It’s Not ‘One and Done’ for Communicators


Have you ever been working on a program, campaign or project of any sort that requires you to engage employees, stakeholders or leaders? It’s likely that this effort has taken time – planning, drafting, editing, approvals – but now you’re ready to go. You hit send on the first email or host the first town hall or post the latest video online – and then nothing. No likes, comments, feedback and no one is taking the action you wanted them to do. Your manager is asking for metrics, results and feedback. You’re scratching your head about why it’s not doing what you planned it to do. What happened?

There can be many answers to why the initial communication did not get traction. Did you do enough research about the audience? Is the call to action clear enough? Is it something that people can actually understand? Before you throw in the towel and call the effort a failure, stop for a minute and think about it this way – you didn’t see immediate success because you put all of your high expectations on that one tactic.

Someone once said that you need to tell people something seven times in seven different ways for it to click. And like it or not, it does apply to our work as communicators.

That’s why any communication needs a plan with multiple, different activities to reach the audience and convince them to take the action that you want.

Getting discouraged is not an option. Keep pushing the message out in a variety of ways. Evaluate the success of each method and adjust your plan as needed. Eventually, it will be heard.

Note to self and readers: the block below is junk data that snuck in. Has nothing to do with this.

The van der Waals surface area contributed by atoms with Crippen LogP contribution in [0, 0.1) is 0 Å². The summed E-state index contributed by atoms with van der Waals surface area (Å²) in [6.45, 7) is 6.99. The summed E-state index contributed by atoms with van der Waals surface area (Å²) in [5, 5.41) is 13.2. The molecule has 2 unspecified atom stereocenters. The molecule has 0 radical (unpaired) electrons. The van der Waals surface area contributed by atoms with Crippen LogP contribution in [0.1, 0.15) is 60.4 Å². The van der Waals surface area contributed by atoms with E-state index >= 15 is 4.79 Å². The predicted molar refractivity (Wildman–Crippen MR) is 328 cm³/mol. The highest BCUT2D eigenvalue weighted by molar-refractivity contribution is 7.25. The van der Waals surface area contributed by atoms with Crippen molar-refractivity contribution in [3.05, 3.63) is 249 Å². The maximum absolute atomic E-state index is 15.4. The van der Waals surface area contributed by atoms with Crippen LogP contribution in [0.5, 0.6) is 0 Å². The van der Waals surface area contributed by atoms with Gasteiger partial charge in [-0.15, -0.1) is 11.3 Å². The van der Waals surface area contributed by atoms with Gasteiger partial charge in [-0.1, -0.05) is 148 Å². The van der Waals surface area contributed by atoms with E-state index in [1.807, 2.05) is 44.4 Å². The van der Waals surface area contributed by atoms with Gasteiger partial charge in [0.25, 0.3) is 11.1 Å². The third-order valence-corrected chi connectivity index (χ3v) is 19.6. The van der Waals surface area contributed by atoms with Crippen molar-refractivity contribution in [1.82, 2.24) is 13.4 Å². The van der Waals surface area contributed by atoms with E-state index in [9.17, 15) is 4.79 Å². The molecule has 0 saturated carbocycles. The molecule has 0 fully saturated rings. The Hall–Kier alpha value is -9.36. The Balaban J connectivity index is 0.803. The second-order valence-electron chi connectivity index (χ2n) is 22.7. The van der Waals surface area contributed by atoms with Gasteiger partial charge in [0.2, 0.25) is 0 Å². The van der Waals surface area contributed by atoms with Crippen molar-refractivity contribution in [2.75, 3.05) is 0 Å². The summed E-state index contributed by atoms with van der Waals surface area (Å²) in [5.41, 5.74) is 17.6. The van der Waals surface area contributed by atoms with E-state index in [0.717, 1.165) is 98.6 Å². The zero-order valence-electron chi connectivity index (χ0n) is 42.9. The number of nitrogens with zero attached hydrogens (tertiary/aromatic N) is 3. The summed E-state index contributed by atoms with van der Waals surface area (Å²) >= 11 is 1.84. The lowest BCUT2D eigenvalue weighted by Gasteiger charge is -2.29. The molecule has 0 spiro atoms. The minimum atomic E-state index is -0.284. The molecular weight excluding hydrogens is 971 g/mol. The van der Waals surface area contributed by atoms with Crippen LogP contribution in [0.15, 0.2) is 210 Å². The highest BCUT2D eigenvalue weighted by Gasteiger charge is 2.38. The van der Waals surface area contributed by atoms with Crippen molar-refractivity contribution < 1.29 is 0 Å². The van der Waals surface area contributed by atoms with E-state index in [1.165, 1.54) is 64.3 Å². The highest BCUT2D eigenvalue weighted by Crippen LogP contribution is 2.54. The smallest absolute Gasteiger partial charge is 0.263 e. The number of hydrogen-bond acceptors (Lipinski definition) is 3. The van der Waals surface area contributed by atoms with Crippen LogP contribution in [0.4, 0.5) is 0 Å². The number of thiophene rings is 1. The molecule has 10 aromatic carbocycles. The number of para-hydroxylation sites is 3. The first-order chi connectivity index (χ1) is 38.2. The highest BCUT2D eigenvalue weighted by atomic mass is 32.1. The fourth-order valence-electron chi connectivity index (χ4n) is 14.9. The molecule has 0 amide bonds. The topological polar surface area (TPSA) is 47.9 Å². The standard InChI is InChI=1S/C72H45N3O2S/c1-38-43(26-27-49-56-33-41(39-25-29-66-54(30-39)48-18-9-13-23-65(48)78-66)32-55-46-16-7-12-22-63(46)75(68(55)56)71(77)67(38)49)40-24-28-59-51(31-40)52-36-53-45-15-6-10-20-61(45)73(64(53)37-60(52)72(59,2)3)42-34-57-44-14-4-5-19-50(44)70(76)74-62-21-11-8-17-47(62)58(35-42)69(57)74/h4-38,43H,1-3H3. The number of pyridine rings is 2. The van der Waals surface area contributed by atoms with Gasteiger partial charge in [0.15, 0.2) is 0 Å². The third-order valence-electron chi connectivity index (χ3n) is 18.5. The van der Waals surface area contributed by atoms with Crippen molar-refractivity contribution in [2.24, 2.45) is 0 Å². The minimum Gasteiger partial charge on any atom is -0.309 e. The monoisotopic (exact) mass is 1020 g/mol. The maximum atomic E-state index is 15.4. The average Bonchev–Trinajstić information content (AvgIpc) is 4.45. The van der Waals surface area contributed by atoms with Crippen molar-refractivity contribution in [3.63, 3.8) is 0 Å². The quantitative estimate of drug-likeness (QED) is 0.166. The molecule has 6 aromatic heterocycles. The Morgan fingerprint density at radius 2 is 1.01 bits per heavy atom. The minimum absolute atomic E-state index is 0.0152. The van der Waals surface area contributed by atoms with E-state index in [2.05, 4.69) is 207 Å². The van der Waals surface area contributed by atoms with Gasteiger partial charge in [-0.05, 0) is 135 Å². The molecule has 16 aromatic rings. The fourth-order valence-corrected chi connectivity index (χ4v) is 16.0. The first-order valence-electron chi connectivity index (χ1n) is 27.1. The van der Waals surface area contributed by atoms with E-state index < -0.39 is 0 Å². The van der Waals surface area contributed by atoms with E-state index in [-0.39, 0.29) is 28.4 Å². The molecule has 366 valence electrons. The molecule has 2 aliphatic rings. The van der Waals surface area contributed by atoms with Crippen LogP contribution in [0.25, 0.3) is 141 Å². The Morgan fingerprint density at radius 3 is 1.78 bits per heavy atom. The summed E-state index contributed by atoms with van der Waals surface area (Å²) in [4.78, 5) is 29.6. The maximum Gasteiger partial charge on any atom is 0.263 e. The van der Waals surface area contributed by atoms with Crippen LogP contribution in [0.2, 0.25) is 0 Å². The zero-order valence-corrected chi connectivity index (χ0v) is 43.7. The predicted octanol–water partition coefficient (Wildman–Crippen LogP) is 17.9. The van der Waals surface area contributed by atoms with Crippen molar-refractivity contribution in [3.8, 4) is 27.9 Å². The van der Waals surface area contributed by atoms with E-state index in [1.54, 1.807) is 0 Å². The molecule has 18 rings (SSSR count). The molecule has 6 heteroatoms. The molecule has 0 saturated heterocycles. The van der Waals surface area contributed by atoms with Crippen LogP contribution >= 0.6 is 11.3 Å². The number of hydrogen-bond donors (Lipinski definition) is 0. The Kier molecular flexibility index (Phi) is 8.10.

5 Reasons Why You Need A Communications Plan

Do you have a communications plan for your business?

You should.


Without a plan, how do you know when you’ve reached your goal or desired outcome? How do you know if you were successful?

The concept of planning immediately creates anxiety in some leaders because they fear the time commitment or being locked into certain activities or simply because they believe communications planning and execution is someone else’s job. I don’t care if you’re a go-by-the-seat-of-your-pants person or a methodical rules-follower. If you need to go from point A to point B, you need some sort of guide to get there.

Here are five reasons why I encourage you to embrace the action of developing (and executing) a communications plan:

1. It provides structure.

2. It requires you stop and think about the impact whatever you are going to do has on each of your stakeholder groups (employees, customers, media, investor, etc.)

3. It eliminates the “Wild, Wild, West” scenario of everyone doing everything – or worse, no one doing anything – to convey important information.

4. It elevates communications professionals from order takers (you’ve probably heard phrases like this: “we need a press release”, “I want a video”, “employees are not doing what we want”, “why is everyone leaving?”) to strategists.

5. It makes defining success less willy-nilly because the results are measured against the goals outlined in the plan.

Putting together a communications plan does not need to be difficult. Just remember the 5 Ws and 1 H (who, what, where, why, when and how). Now go to your keyboard or notebook and start planning!